After one trip around the block to avoid being early, I parked in front ofthe Commander’s house. I was wearing my best (only) blue suit, white straight wing tip collar shirt and regimental tie. Carol looked as pretty as ever in a checkered straight skirt and white blouse. With her sparkling eyes and smile, she was going to be an instant hit with the XO and his wife. We moved onto the porch, smiled at each other, took a short breath, and I rang the bell.
The commander answered the door.
“Well, good evening Marcotts. You must be Carol.” He was wearing a blue sport coat, gray trousers, and a plain red tie. Built a little too stocky to cut a neat military figure, the sport jacket fit his grandfatherly image better. He raised one eyebrow, curled his lip into a tight smile and said, “Come in, come in. Welcome.”
“Good Evening, sir.”
“Good evening, Commander, “Carol said, “So nice to meet you.”
The Commander, his head a little too big and square with loose jowls that bobbled as he talked with his eyes, smiled and completed introductions to his wife who had just entered from the dining room. Mrs. Challender wore an attractive casual dress, her slightly graying hair pulled back in a bun. She flashed a welcoming smile and motioned us to the living room, suggesting cocktails. We all had one. (The book said one was OK.)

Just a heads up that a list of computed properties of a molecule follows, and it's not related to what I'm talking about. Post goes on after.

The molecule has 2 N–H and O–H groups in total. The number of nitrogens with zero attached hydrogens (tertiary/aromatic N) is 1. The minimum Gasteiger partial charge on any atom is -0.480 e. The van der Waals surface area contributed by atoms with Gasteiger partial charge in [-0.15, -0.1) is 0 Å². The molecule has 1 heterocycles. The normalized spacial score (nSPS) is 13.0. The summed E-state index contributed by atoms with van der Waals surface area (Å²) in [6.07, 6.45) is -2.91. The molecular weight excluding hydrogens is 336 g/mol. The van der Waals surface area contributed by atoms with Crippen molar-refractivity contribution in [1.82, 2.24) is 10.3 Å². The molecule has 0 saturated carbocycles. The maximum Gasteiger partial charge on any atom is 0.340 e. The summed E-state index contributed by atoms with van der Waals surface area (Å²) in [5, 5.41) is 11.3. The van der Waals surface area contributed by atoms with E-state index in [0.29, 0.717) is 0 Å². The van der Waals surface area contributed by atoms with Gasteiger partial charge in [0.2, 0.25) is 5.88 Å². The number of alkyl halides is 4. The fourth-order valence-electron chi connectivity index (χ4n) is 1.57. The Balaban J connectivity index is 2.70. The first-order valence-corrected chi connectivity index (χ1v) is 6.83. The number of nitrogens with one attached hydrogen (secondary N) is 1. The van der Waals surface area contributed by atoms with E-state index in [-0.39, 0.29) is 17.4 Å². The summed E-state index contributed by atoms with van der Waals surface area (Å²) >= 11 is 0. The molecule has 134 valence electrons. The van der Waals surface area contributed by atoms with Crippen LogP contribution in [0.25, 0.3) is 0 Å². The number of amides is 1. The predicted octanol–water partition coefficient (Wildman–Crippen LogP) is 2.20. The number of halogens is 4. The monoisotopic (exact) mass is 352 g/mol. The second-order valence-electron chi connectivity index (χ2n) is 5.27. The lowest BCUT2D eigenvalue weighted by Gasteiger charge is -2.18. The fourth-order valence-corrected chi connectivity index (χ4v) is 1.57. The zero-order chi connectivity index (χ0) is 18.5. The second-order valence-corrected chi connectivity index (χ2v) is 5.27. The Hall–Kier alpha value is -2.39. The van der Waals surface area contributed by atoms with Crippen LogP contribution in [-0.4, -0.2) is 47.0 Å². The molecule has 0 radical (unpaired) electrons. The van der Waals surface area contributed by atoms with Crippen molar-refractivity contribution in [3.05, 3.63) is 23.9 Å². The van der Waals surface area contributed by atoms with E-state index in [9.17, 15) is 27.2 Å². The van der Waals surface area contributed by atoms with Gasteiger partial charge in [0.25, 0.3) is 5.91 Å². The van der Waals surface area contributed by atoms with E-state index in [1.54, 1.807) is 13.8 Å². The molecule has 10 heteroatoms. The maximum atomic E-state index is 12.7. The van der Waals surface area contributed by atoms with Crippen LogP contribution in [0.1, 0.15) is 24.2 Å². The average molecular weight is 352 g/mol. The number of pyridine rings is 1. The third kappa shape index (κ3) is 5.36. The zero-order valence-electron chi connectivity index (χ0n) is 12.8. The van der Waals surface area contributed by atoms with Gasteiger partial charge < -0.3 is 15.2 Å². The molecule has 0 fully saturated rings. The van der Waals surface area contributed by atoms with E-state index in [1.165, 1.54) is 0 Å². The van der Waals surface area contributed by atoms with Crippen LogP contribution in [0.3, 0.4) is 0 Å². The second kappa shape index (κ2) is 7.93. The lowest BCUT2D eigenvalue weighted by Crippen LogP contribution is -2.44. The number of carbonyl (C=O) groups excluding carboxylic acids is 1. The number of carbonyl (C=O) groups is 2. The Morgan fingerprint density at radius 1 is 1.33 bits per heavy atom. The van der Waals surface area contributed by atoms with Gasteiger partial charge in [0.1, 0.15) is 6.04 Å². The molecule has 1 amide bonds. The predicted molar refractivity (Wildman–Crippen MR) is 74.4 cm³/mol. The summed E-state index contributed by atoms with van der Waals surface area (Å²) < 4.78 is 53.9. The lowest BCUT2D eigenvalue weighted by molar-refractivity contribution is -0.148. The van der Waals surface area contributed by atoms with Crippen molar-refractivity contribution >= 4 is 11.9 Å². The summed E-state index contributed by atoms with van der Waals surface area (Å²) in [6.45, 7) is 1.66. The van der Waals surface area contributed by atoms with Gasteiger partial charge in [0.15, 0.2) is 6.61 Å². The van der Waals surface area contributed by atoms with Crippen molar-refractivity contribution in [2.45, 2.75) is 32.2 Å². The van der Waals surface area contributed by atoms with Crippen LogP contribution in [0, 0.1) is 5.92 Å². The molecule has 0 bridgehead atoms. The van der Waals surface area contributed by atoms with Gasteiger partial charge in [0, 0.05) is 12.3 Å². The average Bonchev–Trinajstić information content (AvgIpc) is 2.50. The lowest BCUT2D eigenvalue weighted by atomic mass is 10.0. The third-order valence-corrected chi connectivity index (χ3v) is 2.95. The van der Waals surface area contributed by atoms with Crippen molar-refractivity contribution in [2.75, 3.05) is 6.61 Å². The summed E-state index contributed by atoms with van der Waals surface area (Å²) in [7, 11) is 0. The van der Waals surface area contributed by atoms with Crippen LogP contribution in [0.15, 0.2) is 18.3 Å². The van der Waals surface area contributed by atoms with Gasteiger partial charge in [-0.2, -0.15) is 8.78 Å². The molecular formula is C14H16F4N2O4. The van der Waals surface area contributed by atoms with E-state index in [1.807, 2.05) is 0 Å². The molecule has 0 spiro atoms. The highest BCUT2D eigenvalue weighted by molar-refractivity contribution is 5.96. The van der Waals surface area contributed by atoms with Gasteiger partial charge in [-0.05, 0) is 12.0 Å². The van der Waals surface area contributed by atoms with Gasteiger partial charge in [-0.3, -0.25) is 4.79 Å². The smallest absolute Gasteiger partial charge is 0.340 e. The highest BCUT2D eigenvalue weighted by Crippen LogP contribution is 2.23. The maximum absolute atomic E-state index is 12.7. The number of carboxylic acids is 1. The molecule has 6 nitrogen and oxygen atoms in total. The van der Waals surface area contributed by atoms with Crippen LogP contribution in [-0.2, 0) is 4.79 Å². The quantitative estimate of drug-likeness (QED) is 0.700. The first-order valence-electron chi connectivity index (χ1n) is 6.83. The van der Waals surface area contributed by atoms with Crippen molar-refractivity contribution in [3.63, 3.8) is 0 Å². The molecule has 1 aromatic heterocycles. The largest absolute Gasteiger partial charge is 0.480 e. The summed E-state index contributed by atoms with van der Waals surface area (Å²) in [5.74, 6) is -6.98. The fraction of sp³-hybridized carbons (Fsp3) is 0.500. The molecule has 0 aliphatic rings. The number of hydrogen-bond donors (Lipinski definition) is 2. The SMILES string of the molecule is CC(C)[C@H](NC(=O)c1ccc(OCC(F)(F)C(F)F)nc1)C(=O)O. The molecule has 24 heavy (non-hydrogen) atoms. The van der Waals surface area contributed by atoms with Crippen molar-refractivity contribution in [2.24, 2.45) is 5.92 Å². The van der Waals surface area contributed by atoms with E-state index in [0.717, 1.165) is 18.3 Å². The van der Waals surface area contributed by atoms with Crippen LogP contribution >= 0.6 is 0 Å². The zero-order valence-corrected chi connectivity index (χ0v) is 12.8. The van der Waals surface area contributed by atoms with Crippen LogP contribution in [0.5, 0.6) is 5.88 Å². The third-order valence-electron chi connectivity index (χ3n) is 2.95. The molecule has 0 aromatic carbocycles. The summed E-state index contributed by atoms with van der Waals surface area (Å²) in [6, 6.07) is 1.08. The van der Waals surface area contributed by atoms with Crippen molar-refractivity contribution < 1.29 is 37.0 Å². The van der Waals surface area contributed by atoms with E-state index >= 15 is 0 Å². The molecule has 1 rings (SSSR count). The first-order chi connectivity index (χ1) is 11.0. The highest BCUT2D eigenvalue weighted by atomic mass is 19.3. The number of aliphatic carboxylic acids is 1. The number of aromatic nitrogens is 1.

The Challender’s homey style and genuine warmth helped us respond comfortably to all the normal get acquainted questions. We enjoyed a pleasant conversation that continued when we moved to the table for dinner. When we were finished, Carol helped clear the table and Mrs. Challender brought out dessert. Reaching for the coffee pot on the side board, she hovered over Carol’s cup, and said, “Of course as a good Coast Guard wife, I’m sure you like coffee.”
“Of course, please.”
Carol did not drink coffee. Her family did not drink coffee. They never had it in their house. She hated it. It was too late now for me to bail her out. She left her cup until it passed a touch-to-the-lips test while we continued table talk. Then, in a single move, Carol picked up the cup, tipped her head back and drained it to the bottom in several audible gulps like it were medicine. The always responsive perfect hostess, Mrs. Challender rose and smiling poured her a refill. “I guess you do like coffee.” Carol finished about half of her second cup, in smaller doses this time, obviously feeling it was OK to leave some as a signal that she had had enough.
The Commander escorted us to the door as we thanked both of them for the lovely evening. I surreptitiously placed our calling cards on the small silver tray on the entrance hall table. I had notice several cards on it when we first came in. As we walked toward the car, I turned to Carol with a slight laugh, “What’s with the coffee bit?”
“God! That was awful!”
“Hon, you didn’t have to do that. You could have just said ‘no thank you;.”
“Didn’t you hear her? She relates coffee drinking with being a good Coast Guard wife. I didn’t want to mess up you career on my first outing. AAUUGH!”
It was all Florence Ridgley Johnson’s fault.
Welcome Aboard.